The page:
Germanwings Copilot Treated for ‘Suicidal Tendencies’

Airlines rethinking policies in crash aftermath.

Airlines and aviation safety regulators around the world are considering a range of measures intended to prevent another tragedy like the one witnessed in the French Alps last week when a packed Germanwings jetliner crashed with its copilot at the controls.

German prosecutors say the 28-year-old pilot Andreas Lubitz apparently crashed the Airbus A320 intentionally after refusing to allow the jet’s captain back into the cockpit.

Investigators say they have uncovered a history of mental health issues including past “suicidal tendencies,” and the pilot reportedly disclosed his depression to Lufthansa’s training school.

Regulators in Germany have called for changes to the country’s privacy laws that would compel doctors to disclose medical conditions when a threat of suicide or harm to others exists.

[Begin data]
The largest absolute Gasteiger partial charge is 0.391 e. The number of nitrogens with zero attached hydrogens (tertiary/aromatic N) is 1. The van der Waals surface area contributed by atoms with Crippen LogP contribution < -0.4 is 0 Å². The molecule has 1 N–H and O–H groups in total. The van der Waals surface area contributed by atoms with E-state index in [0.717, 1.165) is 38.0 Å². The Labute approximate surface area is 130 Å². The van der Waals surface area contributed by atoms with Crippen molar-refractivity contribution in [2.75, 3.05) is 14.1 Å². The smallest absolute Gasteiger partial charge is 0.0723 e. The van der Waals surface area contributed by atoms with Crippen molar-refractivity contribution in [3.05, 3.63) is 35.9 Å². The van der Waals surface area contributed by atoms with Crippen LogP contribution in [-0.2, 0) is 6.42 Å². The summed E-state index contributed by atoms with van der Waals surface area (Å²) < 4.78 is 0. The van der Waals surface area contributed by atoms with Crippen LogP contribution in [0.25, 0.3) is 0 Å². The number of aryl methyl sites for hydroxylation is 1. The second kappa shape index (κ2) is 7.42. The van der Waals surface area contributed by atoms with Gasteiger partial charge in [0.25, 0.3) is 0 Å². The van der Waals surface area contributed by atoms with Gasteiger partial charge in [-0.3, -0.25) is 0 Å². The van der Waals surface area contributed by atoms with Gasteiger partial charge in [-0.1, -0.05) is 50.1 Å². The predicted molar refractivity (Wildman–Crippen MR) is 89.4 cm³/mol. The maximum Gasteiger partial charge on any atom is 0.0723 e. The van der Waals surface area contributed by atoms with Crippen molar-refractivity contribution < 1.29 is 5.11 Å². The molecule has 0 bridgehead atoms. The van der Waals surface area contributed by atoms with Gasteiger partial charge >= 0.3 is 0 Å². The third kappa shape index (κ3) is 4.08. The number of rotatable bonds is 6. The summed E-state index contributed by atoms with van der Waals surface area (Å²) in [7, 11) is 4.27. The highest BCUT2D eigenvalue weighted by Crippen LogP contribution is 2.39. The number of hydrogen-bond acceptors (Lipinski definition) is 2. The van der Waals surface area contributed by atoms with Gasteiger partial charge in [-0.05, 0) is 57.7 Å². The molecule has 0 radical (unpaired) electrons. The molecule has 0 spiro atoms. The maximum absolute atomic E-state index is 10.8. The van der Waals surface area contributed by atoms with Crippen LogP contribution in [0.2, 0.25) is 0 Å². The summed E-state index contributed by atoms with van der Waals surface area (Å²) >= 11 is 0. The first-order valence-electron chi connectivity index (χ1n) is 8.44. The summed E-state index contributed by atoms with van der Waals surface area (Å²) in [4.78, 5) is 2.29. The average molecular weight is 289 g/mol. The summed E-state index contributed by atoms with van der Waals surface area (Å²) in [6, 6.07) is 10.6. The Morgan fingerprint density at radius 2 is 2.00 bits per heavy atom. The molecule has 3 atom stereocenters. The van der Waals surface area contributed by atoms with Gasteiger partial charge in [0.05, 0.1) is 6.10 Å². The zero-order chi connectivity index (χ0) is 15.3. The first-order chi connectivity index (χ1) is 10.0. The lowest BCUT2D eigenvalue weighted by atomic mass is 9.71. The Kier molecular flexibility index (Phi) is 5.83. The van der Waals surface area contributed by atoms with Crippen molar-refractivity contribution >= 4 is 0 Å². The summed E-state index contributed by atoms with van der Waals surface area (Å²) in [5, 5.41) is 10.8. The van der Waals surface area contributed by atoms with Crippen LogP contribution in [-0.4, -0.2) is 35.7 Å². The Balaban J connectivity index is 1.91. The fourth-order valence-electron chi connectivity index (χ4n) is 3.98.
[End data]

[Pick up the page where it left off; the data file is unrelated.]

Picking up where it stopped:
Several airlines, meanwhile, have changed their policies in the wake of the crash to require two crew members be present in the cockpit at all times.

Crash investigators say Lubitz intentionally steered the airliner from 38,000 feet into the Alps moments after the captain left the cockpit. Still unclear is what specifically may have motivated the copilot to crash the airplane.

On the cockpit voice recording, say prosecutors, the captain can be heard pleading to be let back into the cockpit, and finally trying to break through the door in the moments before the crash, which killed all 150 on board.

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